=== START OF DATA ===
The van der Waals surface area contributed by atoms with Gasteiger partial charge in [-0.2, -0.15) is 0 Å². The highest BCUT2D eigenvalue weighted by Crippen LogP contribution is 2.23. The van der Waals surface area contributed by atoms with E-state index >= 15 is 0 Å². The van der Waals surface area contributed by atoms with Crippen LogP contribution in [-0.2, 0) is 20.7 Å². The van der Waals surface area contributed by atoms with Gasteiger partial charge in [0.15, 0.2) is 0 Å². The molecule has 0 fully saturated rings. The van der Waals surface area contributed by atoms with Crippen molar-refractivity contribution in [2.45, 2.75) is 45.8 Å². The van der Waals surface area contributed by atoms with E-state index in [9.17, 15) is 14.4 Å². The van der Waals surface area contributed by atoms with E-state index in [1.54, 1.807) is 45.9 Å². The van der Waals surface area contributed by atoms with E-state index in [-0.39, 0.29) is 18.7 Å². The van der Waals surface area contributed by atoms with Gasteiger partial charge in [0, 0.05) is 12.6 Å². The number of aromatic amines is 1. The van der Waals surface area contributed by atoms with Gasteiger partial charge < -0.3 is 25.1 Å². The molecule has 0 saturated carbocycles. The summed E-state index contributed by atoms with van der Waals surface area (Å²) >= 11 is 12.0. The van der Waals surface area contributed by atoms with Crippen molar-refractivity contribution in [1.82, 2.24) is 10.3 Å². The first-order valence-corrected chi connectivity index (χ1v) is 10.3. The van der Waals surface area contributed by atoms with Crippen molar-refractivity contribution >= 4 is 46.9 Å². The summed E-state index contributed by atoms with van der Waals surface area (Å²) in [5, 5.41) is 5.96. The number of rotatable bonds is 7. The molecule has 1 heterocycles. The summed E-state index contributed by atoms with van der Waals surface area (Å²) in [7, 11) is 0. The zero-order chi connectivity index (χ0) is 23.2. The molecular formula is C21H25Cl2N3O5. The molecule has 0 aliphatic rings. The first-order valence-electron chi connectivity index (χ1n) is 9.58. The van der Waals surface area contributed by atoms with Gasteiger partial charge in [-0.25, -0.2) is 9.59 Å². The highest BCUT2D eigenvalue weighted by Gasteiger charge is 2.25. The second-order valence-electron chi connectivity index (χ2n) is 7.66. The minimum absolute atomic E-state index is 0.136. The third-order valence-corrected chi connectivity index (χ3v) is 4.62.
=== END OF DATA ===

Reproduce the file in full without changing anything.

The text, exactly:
The van der Waals surface area contributed by atoms with Gasteiger partial charge in [-0.2, -0.15) is 0 Å². The highest BCUT2D eigenvalue weighted by Crippen LogP contribution is 2.23. The van der Waals surface area contributed by atoms with E-state index >= 15 is 0 Å². The van der Waals surface area contributed by atoms with Crippen LogP contribution in [-0.2, 0) is 20.7 Å². The van der Waals surface area contributed by atoms with Gasteiger partial charge in [0.15, 0.2) is 0 Å². The molecule has 0 fully saturated rings. The van der Waals surface area contributed by atoms with Crippen molar-refractivity contribution in [2.45, 2.75) is 45.8 Å². The van der Waals surface area contributed by atoms with E-state index in [9.17, 15) is 14.4 Å². The van der Waals surface area contributed by atoms with E-state index in [1.54, 1.807) is 45.9 Å². The van der Waals surface area contributed by atoms with E-state index in [-0.39, 0.29) is 18.7 Å². The van der Waals surface area contributed by atoms with Gasteiger partial charge in [0, 0.05) is 12.6 Å². The number of aromatic amines is 1. The van der Waals surface area contributed by atoms with Gasteiger partial charge < -0.3 is 25.1 Å². The molecule has 0 saturated carbocycles. The summed E-state index contributed by atoms with van der Waals surface area (Å²) >= 11 is 12.0. The van der Waals surface area contributed by atoms with Crippen molar-refractivity contribution in [1.82, 2.24) is 10.3 Å². The first-order valence-corrected chi connectivity index (χ1v) is 10.3. The van der Waals surface area contributed by atoms with Crippen molar-refractivity contribution >= 4 is 46.9 Å². The summed E-state index contributed by atoms with van der Waals surface area (Å²) in [5, 5.41) is 5.96. The number of rotatable bonds is 7. The molecule has 1 heterocycles. The summed E-state index contributed by atoms with van der Waals surface area (Å²) in [7, 11) is 0. The zero-order chi connectivity index (χ0) is 23.2. The molecular formula is C21H25Cl2N3O5. The molecule has 0 aliphatic rings. The first-order valence-electron chi connectivity index (χ1n) is 9.58. The van der Waals surface area contributed by atoms with Gasteiger partial charge in [-0.25, -0.2) is 9.59 Å². The highest BCUT2D eigenvalue weighted by Gasteiger charge is 2.25. The second-order valence-electron chi connectivity index (χ2n) is 7.66. The minimum absolute atomic E-state index is 0.136. The third-order valence-corrected chi connectivity index (χ3v) is 4.62.